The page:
Simon Gratz center Wallace has tools, but more so the mom, to reach the top

Bill Tanton

January 14, 1993|By Bill Tanton

"Bill Spotts," says Lake Clifton High coach Charlie Moore jokingly, "has become the Don King of basketball."

There's an element of truth in that. Spotts, a Baltimore insurance man, has become the top promoter of hoops in our town -- just as King has long been the world's pre-eminent promoter of boxing.

But King has been known to stage an occasional turkey. Spotts delivers what he promises.

A year ago, when Spotts put on the first Charm City Classic at the Towson Center, he said several of the best teams in the country were in the field.

He also said that Rodrick Rhodes, of St. Anthony's High in Jersey City, N.J., would soon be a top Division I college player.

Well, our own Dunbar High won the mythical national championship last year, playing the two toughest games of its undefeated season in the Charm City tourney, and Rhodes already is a star at No. 1 Kentucky.

Tomorrow night and Saturday Spotts will put on the second annual Charm City Classic, again at Towson State. Philadelphia's Simon Gratz High, ranked No. 1 nationally, is in the field along with Baltimore's Dunbar, Lake Clifton, Southern and Towson Catholic, St. John's Prospect Hall of Frederick, Dunbar of D.C. and St. Anthony's of New Jersey.

The player Spotts is touting this time as a sure college star of tomorrow is Gratz's Rasheed Wallace.

Wallace is said to be the most highly recruited player to come out of Philadelphia since Wilt Chamberlain graduated from Overbrook High 40 years ago.

"Have you ever met Wilt?" I asked Rasheed.

"Two years ago," he said, "when they retired his number [13] at Overbrook High."

"Did Chamberlain say anything to you that day?"

"No, I just got his autograph."

Wallace has it all -- the size (he's 6 feet 11), the coaching (Bill Ellerbee won a national championship at Gratz two years ago), the attitude ("Rasheed is a great player because he has allowed himself to be coached. He's listened," Ellerbee said) and, most of all, the mother.

That's right -- the mother, 42-year-old Jackie, a single parent who a social services case worker for the state of Pennsylvania and who is on top of every move Rasheed makes.

Jackie Wallace is an athletic 5-11 1/2 woman who never played basketball herself in high school, but did throw the javelin for the track team.

When I first encountered Jackie and her budding star son, they were shadow-boxing in the lobby of the Sheraton-Towson.

Jackie was feigning anger over something Rasheed had teased her about. She was throwing half-hearted punches in the direction of her son's head, towering a foot above her. Rasheed, smiling sheepishly, held his hands up, blocking mom's blows.

"She's a great mom," said Ellerbee, who graduated from Simon Gratz in 1960 and played college ball at Cheyney State. "Jackie is the reason Rasheed is the kind of young man he is. He has good habits."

Technically, Ellerbee describes Wallace's game this way:

"Rasheed is an all-around player. He can do everything. He knows the game backward and forward. He's a student of the game, and that's what puts him ahead of other 6-10 and 6-11 kids."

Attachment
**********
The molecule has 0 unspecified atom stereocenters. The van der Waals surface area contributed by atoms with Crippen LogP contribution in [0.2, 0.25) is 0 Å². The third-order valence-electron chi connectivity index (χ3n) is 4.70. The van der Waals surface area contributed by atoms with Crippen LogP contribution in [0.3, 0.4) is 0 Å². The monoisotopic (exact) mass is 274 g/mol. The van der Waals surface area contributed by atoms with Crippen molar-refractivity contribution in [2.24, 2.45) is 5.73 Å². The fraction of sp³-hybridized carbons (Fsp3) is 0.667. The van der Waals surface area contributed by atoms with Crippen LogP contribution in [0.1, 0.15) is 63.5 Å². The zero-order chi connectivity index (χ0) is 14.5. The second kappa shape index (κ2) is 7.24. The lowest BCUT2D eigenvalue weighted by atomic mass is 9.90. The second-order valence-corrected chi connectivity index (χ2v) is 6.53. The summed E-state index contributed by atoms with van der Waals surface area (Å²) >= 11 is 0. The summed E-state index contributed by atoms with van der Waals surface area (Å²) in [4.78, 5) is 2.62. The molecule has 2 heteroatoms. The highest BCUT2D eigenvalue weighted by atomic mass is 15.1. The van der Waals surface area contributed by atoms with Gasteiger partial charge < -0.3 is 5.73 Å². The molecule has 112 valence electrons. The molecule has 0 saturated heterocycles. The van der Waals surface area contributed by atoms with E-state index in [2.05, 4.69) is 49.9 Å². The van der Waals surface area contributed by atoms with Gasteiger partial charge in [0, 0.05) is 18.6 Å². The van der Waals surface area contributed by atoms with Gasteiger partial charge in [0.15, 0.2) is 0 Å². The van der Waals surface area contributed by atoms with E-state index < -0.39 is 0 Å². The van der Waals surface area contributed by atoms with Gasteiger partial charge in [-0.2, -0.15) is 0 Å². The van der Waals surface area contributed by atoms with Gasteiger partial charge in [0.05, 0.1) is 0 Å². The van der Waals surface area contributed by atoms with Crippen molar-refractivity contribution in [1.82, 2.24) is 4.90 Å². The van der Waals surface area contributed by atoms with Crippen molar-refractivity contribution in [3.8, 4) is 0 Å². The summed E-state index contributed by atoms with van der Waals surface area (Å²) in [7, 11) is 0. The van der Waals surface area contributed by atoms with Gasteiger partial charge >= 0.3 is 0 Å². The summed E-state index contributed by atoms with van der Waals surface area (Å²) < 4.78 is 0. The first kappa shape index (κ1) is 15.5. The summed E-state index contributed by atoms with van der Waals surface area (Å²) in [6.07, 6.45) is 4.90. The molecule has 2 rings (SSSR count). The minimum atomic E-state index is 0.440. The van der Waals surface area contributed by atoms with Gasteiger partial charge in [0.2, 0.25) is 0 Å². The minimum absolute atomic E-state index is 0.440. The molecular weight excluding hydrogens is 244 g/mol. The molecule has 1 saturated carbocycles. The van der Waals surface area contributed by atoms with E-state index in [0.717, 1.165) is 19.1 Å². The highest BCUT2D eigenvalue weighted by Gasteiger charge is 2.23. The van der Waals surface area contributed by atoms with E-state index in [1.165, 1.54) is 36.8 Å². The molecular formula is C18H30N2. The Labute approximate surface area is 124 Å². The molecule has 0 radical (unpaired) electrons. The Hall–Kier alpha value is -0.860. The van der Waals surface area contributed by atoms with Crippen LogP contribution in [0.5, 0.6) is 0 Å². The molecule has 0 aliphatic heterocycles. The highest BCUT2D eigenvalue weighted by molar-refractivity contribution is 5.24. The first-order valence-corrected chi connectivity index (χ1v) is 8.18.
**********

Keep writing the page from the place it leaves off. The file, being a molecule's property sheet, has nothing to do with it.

Or listen to Baltimorean Tom Strickler, who runs a high school recruiting service.

"I was a really, really big Sam Bowie fan when he came out of high school in Lebanon, Pa.," Strickler says. "This kid is better. Rasheed is a great anticipator. He's a natural shot blocker. He has a solid, mid-range jump shot and he's very athletic."

Some 100 colleges expressed interest in Rasheed Wallace. He has narrowed his choice, to be announced in April, to four schools: North Carolina, Georgetown, Villanova and Temple.

"If Rasheed goes to Temple or Villanova [both in Philadelphia]," I reminded his mother, "it'll save you a lot of travel over the next four years."

"That's all right," she said. "I think going away and being on his own is an important part of growing up. Of course, he doesn't have to go to the University of Hawaii to do that."

It sounds to me as if Wallace will go to Georgetown. He and his mother visited the Washington school last weekend and had dinner Saturday evening with Hoyas coach John Thompson. Was Jackie impressed?

"Oh, I was impressed when we met Coach Thompson the first time, when he came for the home visit," she said. "Coach Thompson is a people person. He really cares about these kids. That's very important to me. I'm prouder of my son's character than of his basketball."

Wallace and Gratz will play Charlie Moore's Lake Clifton team at 7 p.m. tomorrow, after Towson Catholic and St. John's Prospect Hall open the tournament at 5.

Dunbar, ranked No. 10 in the country this week, will play coach Bob Hurley Sr.'s ninth-ranked St. Anthony's team at 9.

Saturday it will be Southern High of Baltimore against Washington's Dunbar High at 5, Lake Clifton vs. St. Anthony's at 7, and Baltimore Dunbar, led by another top college prospect, 6-7 Keith Booth, against Simon Gratz at 9.

Tickets are still available at the Towson Center (830-2244) and at Ticketmaster locations. Last year 2,000 persons were turned away on the final night.

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